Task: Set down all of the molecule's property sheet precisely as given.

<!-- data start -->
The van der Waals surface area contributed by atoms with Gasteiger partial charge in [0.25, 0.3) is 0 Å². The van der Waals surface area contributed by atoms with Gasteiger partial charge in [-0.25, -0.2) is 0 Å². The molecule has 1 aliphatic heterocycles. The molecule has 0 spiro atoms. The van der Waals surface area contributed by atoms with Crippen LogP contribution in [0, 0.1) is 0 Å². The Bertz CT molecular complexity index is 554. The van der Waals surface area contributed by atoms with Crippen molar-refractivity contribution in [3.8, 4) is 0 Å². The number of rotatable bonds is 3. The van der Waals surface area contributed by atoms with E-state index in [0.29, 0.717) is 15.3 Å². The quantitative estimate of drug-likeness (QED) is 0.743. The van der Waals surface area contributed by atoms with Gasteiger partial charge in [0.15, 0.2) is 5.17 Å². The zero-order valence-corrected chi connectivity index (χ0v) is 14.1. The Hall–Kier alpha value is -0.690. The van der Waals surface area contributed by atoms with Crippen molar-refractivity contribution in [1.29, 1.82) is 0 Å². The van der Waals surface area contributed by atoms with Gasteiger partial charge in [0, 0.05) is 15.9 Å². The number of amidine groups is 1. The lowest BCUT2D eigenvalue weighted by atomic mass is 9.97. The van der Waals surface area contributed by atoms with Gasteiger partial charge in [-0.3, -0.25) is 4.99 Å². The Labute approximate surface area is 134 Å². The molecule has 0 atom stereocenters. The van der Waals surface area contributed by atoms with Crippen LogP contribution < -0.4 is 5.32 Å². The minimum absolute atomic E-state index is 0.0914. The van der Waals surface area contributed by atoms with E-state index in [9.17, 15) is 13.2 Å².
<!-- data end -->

The van der Waals surface area contributed by atoms with Gasteiger partial charge in [0.25, 0.3) is 0 Å². The van der Waals surface area contributed by atoms with Gasteiger partial charge in [-0.25, -0.2) is 0 Å². The molecule has 1 aliphatic heterocycles. The molecule has 0 spiro atoms. The van der Waals surface area contributed by atoms with Crippen LogP contribution in [0, 0.1) is 0 Å². The Bertz CT molecular complexity index is 554. The van der Waals surface area contributed by atoms with Crippen molar-refractivity contribution in [3.8, 4) is 0 Å². The number of rotatable bonds is 3. The van der Waals surface area contributed by atoms with E-state index in [0.29, 0.717) is 15.3 Å². The quantitative estimate of drug-likeness (QED) is 0.743. The van der Waals surface area contributed by atoms with Gasteiger partial charge in [0.15, 0.2) is 5.17 Å². The zero-order valence-corrected chi connectivity index (χ0v) is 14.1. The Hall–Kier alpha value is -0.690. The van der Waals surface area contributed by atoms with Crippen molar-refractivity contribution in [1.29, 1.82) is 0 Å². The van der Waals surface area contributed by atoms with Gasteiger partial charge in [0, 0.05) is 15.9 Å². The number of amidine groups is 1. The lowest BCUT2D eigenvalue weighted by atomic mass is 9.97. The van der Waals surface area contributed by atoms with Gasteiger partial charge in [-0.3, -0.25) is 4.99 Å². The Labute approximate surface area is 134 Å². The molecule has 0 atom stereocenters. The van der Waals surface area contributed by atoms with Crippen LogP contribution < -0.4 is 5.32 Å². The minimum absolute atomic E-state index is 0.0914. The van der Waals surface area contributed by atoms with E-state index in [9.17, 15) is 13.2 Å².